“It has been a privilege to support Assemblymember Linda B. Rosenthal and her staff on this critically needed legislation to protect public health and safety. Non-Toxic Neighborhoods and our advisors believe that it should be a basic human right that our children are protected from glyphosate, and we support Assemblymember Rosenthal’s bill, A 732-B, prohibiting the use of glyphosate on state property. Having worked with municipalities and school districts around the country it is encouraging to see this action now happening at the state level thanks to Assemblymember Rosenthal!” said Kim Konte of Non-Toxic Neighborhoods.
“Today, New York’s legislature took a strong and important stand against the toxic pesticide industry. Carcinogenic glyphosate has no business on state-owned land. Now it is up to Governor Cuomo to follow Assembly Member Rosenthal, Senator Serrano, and the rest of the legislature’s lead and sign this crucial legislation into law,” said Alex Beauchamp, Northeast Region Director, Food & Water Action.
Liz Moran, Environmental Policy Director for NYPIRG, said, “NYPIRG is thrilled about the passage of Assemblymember Linda Rosenthal and Senator Serrano’s bill to ban glyphosate, commonly known as Roundup, from being used on public lands in New York. It is well known that glyphosate is likely carcinogenic to humans, and this legislation is a crucial step to protect New Yorkers from exposure. We urge its signature into law.”
“Glyphosate is a known probable carcinogen and yet it continues to be used and can find its way into our air, water, and wild places,” said Caitlin Ferrante, Conservation Program Manager, Sierra Club Atlantic Chapter. “With many alternatives, including less toxic and even non-chemical options, New York should be looking at ways to treat state properties that won’t leave lasting damaging effects. The Sierra Club Atlantic Chapter thanks bill sponsors Assemblymember Rosenthal and Senator Serrano, and Environmental Conservation Comm. chairs, Senator Kaminsky and Assemblyman Englebright for leading on this important issue and getting this bill passed!”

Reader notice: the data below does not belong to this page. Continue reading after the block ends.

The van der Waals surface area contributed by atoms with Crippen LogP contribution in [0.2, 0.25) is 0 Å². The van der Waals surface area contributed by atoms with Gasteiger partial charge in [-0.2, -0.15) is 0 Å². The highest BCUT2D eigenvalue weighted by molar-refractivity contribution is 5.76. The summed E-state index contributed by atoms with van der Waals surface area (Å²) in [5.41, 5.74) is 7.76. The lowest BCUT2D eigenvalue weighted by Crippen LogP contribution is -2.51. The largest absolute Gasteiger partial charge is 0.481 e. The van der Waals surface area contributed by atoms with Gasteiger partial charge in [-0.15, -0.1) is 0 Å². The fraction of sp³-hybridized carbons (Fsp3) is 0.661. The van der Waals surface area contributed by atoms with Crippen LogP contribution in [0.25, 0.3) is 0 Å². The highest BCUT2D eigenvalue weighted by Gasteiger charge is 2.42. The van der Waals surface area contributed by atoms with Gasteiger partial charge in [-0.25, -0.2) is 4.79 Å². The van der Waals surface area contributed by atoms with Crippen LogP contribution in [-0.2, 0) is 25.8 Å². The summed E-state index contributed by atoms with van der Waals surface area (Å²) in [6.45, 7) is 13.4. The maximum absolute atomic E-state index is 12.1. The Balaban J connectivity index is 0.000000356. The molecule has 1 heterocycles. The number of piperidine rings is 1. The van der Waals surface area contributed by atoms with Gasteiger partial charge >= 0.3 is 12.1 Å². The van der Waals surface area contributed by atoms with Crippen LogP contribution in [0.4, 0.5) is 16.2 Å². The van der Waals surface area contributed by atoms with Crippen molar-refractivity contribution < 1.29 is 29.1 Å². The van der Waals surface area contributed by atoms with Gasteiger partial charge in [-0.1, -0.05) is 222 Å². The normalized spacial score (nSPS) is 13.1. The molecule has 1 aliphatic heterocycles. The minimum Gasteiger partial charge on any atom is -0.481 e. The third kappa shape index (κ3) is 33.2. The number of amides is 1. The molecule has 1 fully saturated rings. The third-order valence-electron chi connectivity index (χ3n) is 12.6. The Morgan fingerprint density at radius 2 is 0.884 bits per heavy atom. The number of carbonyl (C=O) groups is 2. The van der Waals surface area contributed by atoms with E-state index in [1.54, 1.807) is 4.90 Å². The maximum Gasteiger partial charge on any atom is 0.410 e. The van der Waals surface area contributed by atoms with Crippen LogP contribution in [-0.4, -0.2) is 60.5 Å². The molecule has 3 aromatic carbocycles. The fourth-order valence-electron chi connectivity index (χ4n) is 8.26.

In addition to the risk to public health, glyphosate also poses significant threats to the environment. Many environmental organizations connect the widespread use of glyphosate and the decline in worldwide bee populations. The loss of our pollinators puts our food security in great peril.
Experts at the Icahn School of Medicine at Mount Sinai’s Children’s Environmental Health Center recommend that children should not be exposed to glyphosate-based herbicides because of the growing concern. Children naturally spend more time close to the ground in parks and playgrounds, where they are more likely to inhale, ingest or otherwise be exposed to dangerously high levels of glyphosate on the grass or in the soil. The same goes for our pets, who walk in the park, sniffing at the grass and trees.
France, Germany, Brazil, Portugal, Greece and Italy are among the 21 countries, along with municipalities like Chicago, Boulder, New Paltz and others already prohibit the use of glyphosate in all or some public spaces.
Assemblymember Linda B. Rosenthal is the Chair of the Assembly Committee on Alcoholism and Drug Abuse. She represents the 67th Assembly district, which includes the Upper West Side and Hell’s Kitchen neighborhoods in Manhattan.
Senator José M. Serrano is the Chair of the Senate Majority Conference and Chair of the Senate Committee on Cultural Affairs, Tourism, Parks & Recreation. He represents the 29th Senate District, which covers neighborhoods in the South & West Bronx, East Harlem, Upper Yorkville, Roosevelt Island, Central Park and the Upper West Side.